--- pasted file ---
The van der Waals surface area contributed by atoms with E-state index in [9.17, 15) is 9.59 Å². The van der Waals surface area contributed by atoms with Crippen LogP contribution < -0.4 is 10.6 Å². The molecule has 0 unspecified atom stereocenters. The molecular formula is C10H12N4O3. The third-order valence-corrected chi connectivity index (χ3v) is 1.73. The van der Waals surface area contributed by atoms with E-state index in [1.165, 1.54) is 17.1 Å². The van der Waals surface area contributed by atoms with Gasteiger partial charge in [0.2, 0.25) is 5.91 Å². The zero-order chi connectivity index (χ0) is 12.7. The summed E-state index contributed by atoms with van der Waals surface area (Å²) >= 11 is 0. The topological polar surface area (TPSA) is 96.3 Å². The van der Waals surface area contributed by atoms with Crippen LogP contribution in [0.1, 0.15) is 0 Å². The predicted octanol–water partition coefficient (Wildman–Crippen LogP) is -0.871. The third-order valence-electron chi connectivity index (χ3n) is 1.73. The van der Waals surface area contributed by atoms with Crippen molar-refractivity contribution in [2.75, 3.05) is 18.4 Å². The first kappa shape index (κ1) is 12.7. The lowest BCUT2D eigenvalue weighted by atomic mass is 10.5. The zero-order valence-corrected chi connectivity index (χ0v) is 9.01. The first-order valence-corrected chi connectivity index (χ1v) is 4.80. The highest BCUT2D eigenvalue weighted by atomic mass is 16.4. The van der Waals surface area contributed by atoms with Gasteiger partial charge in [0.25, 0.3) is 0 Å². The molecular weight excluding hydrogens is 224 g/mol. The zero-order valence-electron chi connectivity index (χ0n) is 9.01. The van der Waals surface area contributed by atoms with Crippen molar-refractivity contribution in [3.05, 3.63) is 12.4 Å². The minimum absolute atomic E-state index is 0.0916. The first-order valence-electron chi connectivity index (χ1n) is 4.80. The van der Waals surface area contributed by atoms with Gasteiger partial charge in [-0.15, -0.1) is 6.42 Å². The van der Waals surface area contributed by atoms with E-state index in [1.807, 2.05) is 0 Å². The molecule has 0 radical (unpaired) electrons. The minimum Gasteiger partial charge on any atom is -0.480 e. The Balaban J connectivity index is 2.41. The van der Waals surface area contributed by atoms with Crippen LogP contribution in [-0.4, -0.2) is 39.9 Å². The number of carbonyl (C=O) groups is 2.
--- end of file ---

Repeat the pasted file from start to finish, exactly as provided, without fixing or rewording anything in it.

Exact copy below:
The van der Waals surface area contributed by atoms with E-state index in [9.17, 15) is 9.59 Å². The van der Waals surface area contributed by atoms with Crippen LogP contribution < -0.4 is 10.6 Å². The molecule has 0 unspecified atom stereocenters. The molecular formula is C10H12N4O3. The third-order valence-corrected chi connectivity index (χ3v) is 1.73. The van der Waals surface area contributed by atoms with E-state index in [1.165, 1.54) is 17.1 Å². The van der Waals surface area contributed by atoms with Gasteiger partial charge in [0.2, 0.25) is 5.91 Å². The zero-order chi connectivity index (χ0) is 12.7. The summed E-state index contributed by atoms with van der Waals surface area (Å²) >= 11 is 0. The topological polar surface area (TPSA) is 96.3 Å². The van der Waals surface area contributed by atoms with Crippen LogP contribution in [0.1, 0.15) is 0 Å². The predicted octanol–water partition coefficient (Wildman–Crippen LogP) is -0.871. The third-order valence-electron chi connectivity index (χ3n) is 1.73. The van der Waals surface area contributed by atoms with Crippen molar-refractivity contribution in [2.75, 3.05) is 18.4 Å². The first kappa shape index (κ1) is 12.7. The lowest BCUT2D eigenvalue weighted by atomic mass is 10.5. The zero-order valence-corrected chi connectivity index (χ0v) is 9.01. The first-order valence-corrected chi connectivity index (χ1v) is 4.80. The highest BCUT2D eigenvalue weighted by atomic mass is 16.4. The van der Waals surface area contributed by atoms with Gasteiger partial charge in [0.25, 0.3) is 0 Å². The molecular weight excluding hydrogens is 224 g/mol. The zero-order valence-electron chi connectivity index (χ0n) is 9.01. The van der Waals surface area contributed by atoms with Crippen molar-refractivity contribution in [3.05, 3.63) is 12.4 Å². The minimum absolute atomic E-state index is 0.0916. The first-order valence-electron chi connectivity index (χ1n) is 4.80. The van der Waals surface area contributed by atoms with Gasteiger partial charge in [-0.15, -0.1) is 6.42 Å². The van der Waals surface area contributed by atoms with E-state index in [1.807, 2.05) is 0 Å². The molecule has 0 radical (unpaired) electrons. The minimum Gasteiger partial charge on any atom is -0.480 e. The Balaban J connectivity index is 2.41. The van der Waals surface area contributed by atoms with Crippen LogP contribution in [-0.4, -0.2) is 39.9 Å². The number of carbonyl (C=O) groups is 2.